Retail Therapy (or More Like ‘Mission’)
Once you’ve found plenty of inspiration, hit the shops!

If you know your mother is an impatient shopper, consider spending some time browsing before she meets up with you. Photograph the dresses/ suits you find, along with their labels so you know exactly which stores they come from.

If neither of you know where to begin and what’ll look good, visit a store with potentially suitable dresses and have yourself fitted. Explain to the saleperson that you don’t know what’ll look good, and allow yourself to be guided. If you’re more comfortable being fitted by a woman, politely tell the salesperson so. They’ll be more than happy to oblige. The salesperson should be able to give objective advice on what fits will flatter, where to highlight, and what to avoid. If they don’t have anything suitable for your particular needs, they should be able to you in the right direction.

Tip: the more expensive and exclusive the shops you visit, the more personal attention and, often, the more useful advice you’ll receive. Many high-end shops don’t pay their salespeople according to their commission, so you’re more likely to receive good, honest advice.

When assessing how she looks in the outfits, the two watchwords here are honesty and kindness. It won’t do anyone any favours to try and ‘massage’ the truth. If a dress looks great, tell her! If it looks terrible, don’t simply say that (this is enough to put just about anyone into an awful shopping funk), but try to pinpoint where and why the dress isn’t working. Remember to critique the outfit, not the person- or their body- in it! If you’re at a complete loss for how to tell your mother that the outfit is horrendous, after covering why exactly you don’t like it, conclude with a simple ‘I think you could do better’, or ‘it doesn’t do you justice’. These phrases aren’t simply nice- sounding platitudes, but are a kind way of getting your essential point across. Remember that trying on clothing can be absolutely brutal, and that is it therefore imperative to try and build and maintain your mother’s confidence when trying on clothing. And who knows, maybe helping to put your mother into a good mood will encourage her to buy you lunch!

If you and your mother disagree on an outfit, get a salesperson to weigh in on the matter. Take photos of your mother in the outfit, show her, and reassess. If you still haven’t agreed, put the clothing on hold, and take a break. Shop around some more, take a stroll outside, or get some food and come back to it. Chances are, you’ll both have cleared your mind and be able to look at the outfit with fresh perspective.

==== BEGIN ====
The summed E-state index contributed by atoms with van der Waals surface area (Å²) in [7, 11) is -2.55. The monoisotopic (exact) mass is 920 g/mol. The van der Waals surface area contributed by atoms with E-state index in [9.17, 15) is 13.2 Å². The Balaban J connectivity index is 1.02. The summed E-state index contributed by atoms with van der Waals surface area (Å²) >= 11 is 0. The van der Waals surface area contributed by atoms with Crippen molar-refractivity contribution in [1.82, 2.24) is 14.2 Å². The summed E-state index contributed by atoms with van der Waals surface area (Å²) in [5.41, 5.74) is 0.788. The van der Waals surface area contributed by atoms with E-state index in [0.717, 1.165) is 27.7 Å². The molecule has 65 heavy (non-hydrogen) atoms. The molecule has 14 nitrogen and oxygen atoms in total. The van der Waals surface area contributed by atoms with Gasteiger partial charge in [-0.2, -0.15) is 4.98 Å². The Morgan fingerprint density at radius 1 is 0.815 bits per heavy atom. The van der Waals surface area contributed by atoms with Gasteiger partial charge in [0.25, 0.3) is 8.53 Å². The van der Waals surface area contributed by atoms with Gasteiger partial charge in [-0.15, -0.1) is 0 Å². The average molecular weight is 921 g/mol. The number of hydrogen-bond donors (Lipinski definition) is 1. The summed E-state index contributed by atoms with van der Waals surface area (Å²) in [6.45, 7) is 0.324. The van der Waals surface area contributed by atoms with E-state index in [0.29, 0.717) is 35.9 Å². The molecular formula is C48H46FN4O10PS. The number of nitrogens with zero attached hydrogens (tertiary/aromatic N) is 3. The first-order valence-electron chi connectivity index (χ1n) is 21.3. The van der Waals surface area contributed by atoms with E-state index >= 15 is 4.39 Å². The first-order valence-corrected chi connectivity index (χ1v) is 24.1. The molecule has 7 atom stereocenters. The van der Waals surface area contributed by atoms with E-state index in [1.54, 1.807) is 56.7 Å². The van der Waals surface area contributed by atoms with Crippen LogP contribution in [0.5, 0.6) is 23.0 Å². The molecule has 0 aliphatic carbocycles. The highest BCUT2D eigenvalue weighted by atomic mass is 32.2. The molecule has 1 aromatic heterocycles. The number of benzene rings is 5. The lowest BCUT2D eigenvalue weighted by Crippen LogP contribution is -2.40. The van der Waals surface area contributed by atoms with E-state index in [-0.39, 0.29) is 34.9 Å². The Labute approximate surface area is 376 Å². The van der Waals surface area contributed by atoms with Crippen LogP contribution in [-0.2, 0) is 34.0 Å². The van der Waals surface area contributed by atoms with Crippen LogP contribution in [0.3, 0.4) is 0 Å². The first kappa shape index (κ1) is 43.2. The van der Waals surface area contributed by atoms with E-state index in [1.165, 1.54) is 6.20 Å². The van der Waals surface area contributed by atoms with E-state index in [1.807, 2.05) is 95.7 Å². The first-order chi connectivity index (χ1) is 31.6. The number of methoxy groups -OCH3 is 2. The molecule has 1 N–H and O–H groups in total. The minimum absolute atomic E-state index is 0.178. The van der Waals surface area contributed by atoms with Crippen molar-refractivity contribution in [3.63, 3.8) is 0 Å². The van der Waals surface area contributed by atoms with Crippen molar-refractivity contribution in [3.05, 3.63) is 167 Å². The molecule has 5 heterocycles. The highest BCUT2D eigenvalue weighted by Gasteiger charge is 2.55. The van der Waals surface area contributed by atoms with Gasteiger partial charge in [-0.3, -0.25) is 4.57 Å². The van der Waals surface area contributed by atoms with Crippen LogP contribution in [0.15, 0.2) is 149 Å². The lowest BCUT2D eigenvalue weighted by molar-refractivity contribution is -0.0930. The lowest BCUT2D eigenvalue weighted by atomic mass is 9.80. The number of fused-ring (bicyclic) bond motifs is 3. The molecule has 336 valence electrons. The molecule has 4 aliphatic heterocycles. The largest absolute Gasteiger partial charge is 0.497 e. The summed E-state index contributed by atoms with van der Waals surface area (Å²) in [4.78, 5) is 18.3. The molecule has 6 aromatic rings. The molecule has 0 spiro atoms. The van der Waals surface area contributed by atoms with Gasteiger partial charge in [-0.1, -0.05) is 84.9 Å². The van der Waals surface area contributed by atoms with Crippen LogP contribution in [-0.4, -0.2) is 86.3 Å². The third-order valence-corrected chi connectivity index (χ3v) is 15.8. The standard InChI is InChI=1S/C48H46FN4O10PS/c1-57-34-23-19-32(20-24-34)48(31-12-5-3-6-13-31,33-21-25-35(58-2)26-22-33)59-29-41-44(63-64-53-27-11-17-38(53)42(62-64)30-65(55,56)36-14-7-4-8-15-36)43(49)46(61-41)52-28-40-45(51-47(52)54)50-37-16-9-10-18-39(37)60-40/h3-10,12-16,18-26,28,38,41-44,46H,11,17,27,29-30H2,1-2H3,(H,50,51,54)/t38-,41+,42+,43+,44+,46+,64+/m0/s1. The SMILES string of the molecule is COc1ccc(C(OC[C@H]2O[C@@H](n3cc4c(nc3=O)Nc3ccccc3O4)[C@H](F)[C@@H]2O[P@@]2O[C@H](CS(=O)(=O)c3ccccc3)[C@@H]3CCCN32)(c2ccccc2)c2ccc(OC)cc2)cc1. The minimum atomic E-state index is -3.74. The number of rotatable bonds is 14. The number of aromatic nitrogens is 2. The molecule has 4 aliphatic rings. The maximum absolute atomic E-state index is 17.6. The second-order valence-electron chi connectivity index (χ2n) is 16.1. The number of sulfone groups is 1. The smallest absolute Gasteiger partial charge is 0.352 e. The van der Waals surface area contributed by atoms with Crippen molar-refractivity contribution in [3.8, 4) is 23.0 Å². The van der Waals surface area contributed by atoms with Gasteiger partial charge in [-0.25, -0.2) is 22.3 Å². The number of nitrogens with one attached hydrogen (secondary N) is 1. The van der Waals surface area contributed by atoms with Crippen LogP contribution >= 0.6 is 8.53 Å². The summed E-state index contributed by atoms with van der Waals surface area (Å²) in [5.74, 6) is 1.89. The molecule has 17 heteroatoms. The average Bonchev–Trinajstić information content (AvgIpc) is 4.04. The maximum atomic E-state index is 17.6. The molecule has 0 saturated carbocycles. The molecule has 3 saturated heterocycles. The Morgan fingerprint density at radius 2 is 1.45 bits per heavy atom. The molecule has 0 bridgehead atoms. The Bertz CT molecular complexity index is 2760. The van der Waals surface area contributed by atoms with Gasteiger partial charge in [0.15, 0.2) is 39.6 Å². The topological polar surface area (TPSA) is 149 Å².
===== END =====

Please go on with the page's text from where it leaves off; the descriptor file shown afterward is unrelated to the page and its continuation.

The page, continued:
Remember that shopping for the ‘one’ can often take weeks- so repeat this fact to your mother and don’t get discouraged! Shopping requires balls and tenacity, and often feels like more of a battle than a method of relaxation (especially when trying to find a specific outfit with a tight timeframe in mind), so keep this in mind and hang in there!

Get Personal
If all else fails, or you simply want to cut to the chase, make an appointment with a personal shopper. These professionals either work freelance or within a particular store. Call in advance to inquire about and organise this service. Like a regular salesperson, they should be able to assess your body’s needs, and find an outfit that is flattering, age appropriate and event appropriate. Unlike a salesperson, they make be able to match up some jewellery to the outfit, as well as shop for the correct underwear.

Get Intimate
Speaking of which, the foundation to taking an outfit to the next level is to wear the right underwear with it. Do not try buying underwear first, because your underwear in always dependent on your outfit, rather than the other way around! If she doesnt have the right underwear, take her to go grab some. The two rules of thumb here are quite obvious: Stick to underwear that will be concealed (no clear plastic bra straps for strappy tops or dresses, please), and it should be used to help fix what needs fixing! If she’s concerned about her stomach, introduce her to spanx, and if she wants her bust to look bigger, help her pick out a push- up bra. You know the deal.

Get Accessorised
Consider what accessories will suit your mother’s outfit. These can consist of:

A hat
A tiara
A bag/ clutch
Insoles/ gel liners
What is ultimately chosen depends, again, on her personal style, the formality of the wedding, and her sense of comfort.

Generally speaking, the busier her actual outfit is, the less accessories she needs.

Jewellery: The key here is to strike the right balance in choosing how much to wear. You should be wearing between 1- 3 pieces at once (including a tiara, if she’s wearing one). Jewellery should be there to compliment the outfit, not compete for attention. You should have one attention grabbing piece (e.g. the tiara or ornate earrings) and keep the rest fairly simple.

Bags/ shoes/ hats: It’s been quite popular for decades to wear whatever shoe colour you like with your dress, as long as it matches you handbag and hat (if you’re wearing one). Whilst some see this approach as a little outdated, if done right (i.e. with beautiful items), it can look classic and elegant. Alternatively, you could wear different colours of each item as long as they compliment eachother (e.g. sticking to jewel colours by wearing an emerald green dress with burnt- orange shoes and a deep- yellow clutch). Or, you can choose to dress tonally, where you wear different toned items of the same colour (e.g. a periwinkle blue dress with navy shoes and a pale blue cardigan). All this really comes down to is personal preference.